Feature

Patient-focused precautions, testing help blunt pandemic effects on heme-onc unit


 

Keeping hematologic oncology patients on their treatment regimens and caring for inpatients with hematologic malignancies remained “manageable” during the first 2 months of the COVID-19 pandemic at Levine Cancer Institute in Charlotte, N.C.

Dtr. Peter Voorhees, professor of medicine and director of Medical Operations and Outreach Services, Department of Hematologic Oncology and Blood Disorders, Levine Cancer Institute, Charlotte, N.C..

Dr. Peter Voorhees

That level of manageability has partly been because a surge in cases so far hasn’t arrived at Levine or in most of the surrounding North Carolina and South Carolina communities it serves. As of May 15, 2020, the total number of confirmed and reported COVID-19 cases had reached about 19,000 in North Carolina, and just under 9,000 in South Carolina, out of a total population in the two states of close to 16 million. What’s happened instead at Levine Cancer Institute (LCI) has been a steady but low drumbeat of cases that, by mid-May 2020, totaled fewer than 10 patients with hematologic malignancies diagnosed with COVID-19.

“For a large system with multiple sites throughout North and South Carolina that saw 17,200 new patients in 2019 – including solid tumor, benign hematology, and malignant hematology patients – with 198,000 total patient visits, it is safe to say that we are off to a good start. However, we remain in the early throes of the pandemic and we will need to remain vigilant going forward,” said Peter Voorhees, MD, professor of medicine and director of Medical Operations and Outreach Services in LCI’s Department of Hematologic Oncology and Blood Disorders.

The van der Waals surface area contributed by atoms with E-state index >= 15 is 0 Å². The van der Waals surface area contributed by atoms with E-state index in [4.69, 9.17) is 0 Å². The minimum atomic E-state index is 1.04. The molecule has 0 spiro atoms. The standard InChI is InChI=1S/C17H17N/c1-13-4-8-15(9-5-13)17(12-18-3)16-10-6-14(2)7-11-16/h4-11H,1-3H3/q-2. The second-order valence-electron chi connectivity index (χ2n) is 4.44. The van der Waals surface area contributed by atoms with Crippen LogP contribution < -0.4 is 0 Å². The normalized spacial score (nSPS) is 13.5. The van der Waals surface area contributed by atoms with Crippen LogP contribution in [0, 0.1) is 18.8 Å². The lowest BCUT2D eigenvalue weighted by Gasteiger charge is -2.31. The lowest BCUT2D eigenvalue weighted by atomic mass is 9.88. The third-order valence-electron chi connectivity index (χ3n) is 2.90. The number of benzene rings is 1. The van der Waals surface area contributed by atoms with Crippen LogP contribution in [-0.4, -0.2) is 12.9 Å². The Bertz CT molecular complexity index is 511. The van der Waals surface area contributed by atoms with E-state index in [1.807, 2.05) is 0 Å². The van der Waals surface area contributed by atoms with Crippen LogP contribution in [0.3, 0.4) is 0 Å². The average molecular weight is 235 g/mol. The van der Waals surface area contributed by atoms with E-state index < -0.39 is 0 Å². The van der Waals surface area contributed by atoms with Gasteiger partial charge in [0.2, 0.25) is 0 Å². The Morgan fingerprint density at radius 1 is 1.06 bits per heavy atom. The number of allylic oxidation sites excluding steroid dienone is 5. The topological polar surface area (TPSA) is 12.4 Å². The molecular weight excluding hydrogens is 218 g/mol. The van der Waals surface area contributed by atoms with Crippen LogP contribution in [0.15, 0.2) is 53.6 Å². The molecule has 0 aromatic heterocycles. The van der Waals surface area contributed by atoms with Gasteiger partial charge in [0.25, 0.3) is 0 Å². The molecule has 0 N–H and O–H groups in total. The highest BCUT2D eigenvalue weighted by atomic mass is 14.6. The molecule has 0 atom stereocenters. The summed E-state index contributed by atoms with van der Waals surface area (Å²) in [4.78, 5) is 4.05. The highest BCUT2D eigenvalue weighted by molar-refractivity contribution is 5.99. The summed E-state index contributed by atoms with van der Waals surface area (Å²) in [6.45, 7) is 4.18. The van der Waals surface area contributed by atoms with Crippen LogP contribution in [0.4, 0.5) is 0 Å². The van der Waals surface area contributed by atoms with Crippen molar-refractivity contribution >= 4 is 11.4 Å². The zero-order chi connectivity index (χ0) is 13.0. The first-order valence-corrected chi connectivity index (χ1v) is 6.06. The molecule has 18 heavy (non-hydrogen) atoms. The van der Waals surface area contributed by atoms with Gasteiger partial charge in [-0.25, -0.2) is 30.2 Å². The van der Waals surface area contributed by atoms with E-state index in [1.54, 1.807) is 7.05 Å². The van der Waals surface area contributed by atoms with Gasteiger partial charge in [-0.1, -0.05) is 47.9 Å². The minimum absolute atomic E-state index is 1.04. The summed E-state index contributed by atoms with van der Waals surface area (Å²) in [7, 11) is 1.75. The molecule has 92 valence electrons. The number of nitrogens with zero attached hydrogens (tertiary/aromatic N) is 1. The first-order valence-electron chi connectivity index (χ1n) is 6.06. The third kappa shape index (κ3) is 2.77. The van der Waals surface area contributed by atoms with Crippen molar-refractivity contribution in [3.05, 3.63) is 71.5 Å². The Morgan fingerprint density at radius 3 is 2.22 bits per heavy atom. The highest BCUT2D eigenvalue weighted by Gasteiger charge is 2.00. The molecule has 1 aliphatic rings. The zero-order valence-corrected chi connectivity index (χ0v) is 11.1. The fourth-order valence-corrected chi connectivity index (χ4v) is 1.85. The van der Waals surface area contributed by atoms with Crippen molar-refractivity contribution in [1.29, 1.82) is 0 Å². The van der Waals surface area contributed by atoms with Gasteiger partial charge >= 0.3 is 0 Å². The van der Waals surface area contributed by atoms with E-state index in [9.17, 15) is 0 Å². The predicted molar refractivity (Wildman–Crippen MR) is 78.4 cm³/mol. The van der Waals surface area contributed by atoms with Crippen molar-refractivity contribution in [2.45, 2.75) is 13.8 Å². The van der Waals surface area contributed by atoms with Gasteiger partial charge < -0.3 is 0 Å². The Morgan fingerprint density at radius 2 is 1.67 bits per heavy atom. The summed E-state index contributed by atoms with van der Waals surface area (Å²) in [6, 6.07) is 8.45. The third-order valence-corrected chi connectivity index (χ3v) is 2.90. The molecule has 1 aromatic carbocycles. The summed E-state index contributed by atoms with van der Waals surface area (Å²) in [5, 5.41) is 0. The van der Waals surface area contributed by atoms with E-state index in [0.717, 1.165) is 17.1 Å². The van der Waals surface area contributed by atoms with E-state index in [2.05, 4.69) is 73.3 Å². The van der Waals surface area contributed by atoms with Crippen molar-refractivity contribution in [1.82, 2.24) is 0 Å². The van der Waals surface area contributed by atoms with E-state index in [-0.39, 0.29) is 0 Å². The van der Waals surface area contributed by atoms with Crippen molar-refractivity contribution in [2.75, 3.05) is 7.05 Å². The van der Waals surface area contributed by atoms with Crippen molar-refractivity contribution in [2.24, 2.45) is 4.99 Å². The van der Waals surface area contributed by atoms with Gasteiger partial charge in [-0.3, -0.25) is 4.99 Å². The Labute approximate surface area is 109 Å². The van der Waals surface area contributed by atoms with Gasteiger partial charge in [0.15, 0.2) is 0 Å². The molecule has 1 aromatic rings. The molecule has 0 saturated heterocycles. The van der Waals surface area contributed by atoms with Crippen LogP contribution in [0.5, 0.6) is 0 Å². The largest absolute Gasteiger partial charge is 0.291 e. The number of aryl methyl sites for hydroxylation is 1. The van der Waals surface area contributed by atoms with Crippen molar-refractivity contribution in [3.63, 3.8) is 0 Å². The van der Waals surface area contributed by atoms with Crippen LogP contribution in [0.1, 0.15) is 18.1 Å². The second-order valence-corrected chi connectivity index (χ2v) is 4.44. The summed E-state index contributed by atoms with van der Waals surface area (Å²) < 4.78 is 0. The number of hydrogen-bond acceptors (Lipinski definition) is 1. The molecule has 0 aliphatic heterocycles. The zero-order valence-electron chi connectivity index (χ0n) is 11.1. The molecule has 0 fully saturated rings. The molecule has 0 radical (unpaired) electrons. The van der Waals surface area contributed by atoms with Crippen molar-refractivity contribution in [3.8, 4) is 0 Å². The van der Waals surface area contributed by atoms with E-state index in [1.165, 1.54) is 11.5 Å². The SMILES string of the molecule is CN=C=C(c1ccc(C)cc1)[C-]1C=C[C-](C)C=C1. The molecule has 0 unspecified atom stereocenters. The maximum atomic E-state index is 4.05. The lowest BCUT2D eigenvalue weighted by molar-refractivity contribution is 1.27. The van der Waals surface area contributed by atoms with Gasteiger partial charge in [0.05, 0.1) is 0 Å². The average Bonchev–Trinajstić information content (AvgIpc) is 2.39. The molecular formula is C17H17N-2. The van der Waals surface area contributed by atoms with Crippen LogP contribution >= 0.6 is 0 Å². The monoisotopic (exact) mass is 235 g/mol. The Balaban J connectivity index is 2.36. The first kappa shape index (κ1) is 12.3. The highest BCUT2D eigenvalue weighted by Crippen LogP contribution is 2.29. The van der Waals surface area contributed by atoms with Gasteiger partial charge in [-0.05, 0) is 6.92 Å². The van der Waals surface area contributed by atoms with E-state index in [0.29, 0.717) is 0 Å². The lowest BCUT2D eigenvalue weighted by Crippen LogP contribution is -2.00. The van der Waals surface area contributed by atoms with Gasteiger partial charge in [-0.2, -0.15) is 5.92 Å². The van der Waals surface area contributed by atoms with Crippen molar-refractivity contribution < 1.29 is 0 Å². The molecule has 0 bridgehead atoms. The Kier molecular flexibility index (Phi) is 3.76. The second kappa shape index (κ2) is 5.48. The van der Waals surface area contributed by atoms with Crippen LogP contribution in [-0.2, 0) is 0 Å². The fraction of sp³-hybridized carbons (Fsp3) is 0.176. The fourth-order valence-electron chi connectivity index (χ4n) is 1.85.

The limited effects to date of COVID-19 at LCI has been thanks to a regimen of great caution for preventing infections that’s been consistently conveyed to LCI patients from before the pandemic’s onset, liberal testing that started early, a proactive plan to defer and temporarily replace infusion care when medically appropriate, a novel staffing approach designed to minimize and contain potential staff outbreaks, and an early pivot to virtual patient contact when feasible.

COVID-19 has had limited penetration into the LCI case load because patients have, in general, “been very careful,” said Dr. Voorhees.

“My impression is that the incidence has been low partly because our patients, especially those with hematologic malignancies including those on active chemotherapy, were already getting warned to be cautious even before the coronavirus using distancing, masking, and meticulous hand hygiene,” he said in an interview that reviewed the steps LCI took starting in March to confront and manage the effects of the then-nascent pandemic. “Since we started screening asymptomatic patients in the inpatient and outpatient settings we have identified only one patient with COVID-19 infection, which supports the low rate of infection in our patient population thus far.”